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Basic toxicokinetics

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basic toxicokinetics
Type of information:
migrated information: read-across from supporting substance (structural analogue or surrogate)
Adequacy of study:
key study
2 (reliable with restrictions)
Rationale for reliability incl. deficiencies:
other: acceptable, well-documented publication and study report which meets basic scientific principles

Data source

Reference Type:
Comparative Metabolism and Toxicokinetics of 14C-Resorcinol Bis-Diphenylphosphate (RDP) in the Rat, Mouse, and Monkey
Ralph I. Freudenthal, Lee J.McDonald, Jodie V. Johnson, David L.McCormick, and Richard T. Henrich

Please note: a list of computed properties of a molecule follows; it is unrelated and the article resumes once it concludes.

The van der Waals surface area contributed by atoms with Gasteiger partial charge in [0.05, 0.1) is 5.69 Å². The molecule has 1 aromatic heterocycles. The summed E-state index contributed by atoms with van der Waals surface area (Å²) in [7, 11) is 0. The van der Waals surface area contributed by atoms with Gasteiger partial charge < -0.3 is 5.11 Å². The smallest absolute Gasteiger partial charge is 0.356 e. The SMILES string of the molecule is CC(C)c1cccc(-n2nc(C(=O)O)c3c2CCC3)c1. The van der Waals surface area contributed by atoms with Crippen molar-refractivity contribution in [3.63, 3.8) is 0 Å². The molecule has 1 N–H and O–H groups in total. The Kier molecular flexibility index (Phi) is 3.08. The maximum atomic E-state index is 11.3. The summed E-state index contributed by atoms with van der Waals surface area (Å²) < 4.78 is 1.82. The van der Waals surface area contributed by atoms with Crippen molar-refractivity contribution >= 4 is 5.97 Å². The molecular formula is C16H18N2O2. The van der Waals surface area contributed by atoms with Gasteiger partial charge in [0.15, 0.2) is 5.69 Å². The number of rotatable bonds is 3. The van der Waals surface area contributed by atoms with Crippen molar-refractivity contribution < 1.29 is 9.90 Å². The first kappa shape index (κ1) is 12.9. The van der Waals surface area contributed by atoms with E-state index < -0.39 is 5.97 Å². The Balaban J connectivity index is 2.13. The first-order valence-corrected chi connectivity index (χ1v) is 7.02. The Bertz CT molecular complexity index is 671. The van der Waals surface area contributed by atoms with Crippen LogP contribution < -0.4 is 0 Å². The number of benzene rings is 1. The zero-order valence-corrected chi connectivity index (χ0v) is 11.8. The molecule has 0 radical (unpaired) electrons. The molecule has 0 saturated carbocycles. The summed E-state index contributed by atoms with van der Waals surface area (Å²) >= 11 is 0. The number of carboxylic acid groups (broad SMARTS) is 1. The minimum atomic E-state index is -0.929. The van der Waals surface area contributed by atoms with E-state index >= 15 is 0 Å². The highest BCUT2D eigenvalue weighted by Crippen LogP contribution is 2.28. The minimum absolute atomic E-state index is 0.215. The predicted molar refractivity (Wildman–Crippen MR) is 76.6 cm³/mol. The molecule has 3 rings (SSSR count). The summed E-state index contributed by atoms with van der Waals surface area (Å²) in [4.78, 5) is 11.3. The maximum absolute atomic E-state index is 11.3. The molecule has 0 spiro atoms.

Bibliographic source:
International Journal of Toxicology, 19:233–242, 2000

Materials and methods

Objective of study:
Test guideline
equivalent or similar to
OECD Guideline 417 (Toxicokinetics)
not specified
Principles of method if other than guideline:
Nothing to add in this field.
GLP compliance:
not specified

Test material

Details on test material:
Nonradiolabeled RDP was obtained from Akzo NobelChemicals (Dobbs Ferry, NY).14C-RDP was purchased from DuPont/New England Nuclear (Boston, MA). It had a specific cactivity of 48.6 mCi/mmole. The radiolabeled RDP was repurified prior to use, to achieve a minimum radiochemical purity of
14C-Resorcinol Bis-Diphenylphosphate (RDP)

Test animals

other: mouse,rat,monkey
other: B6C3F1 mice,Sprague-Dawley rats,captive-bred cynomolgus monkeys (Macaca fascicularis)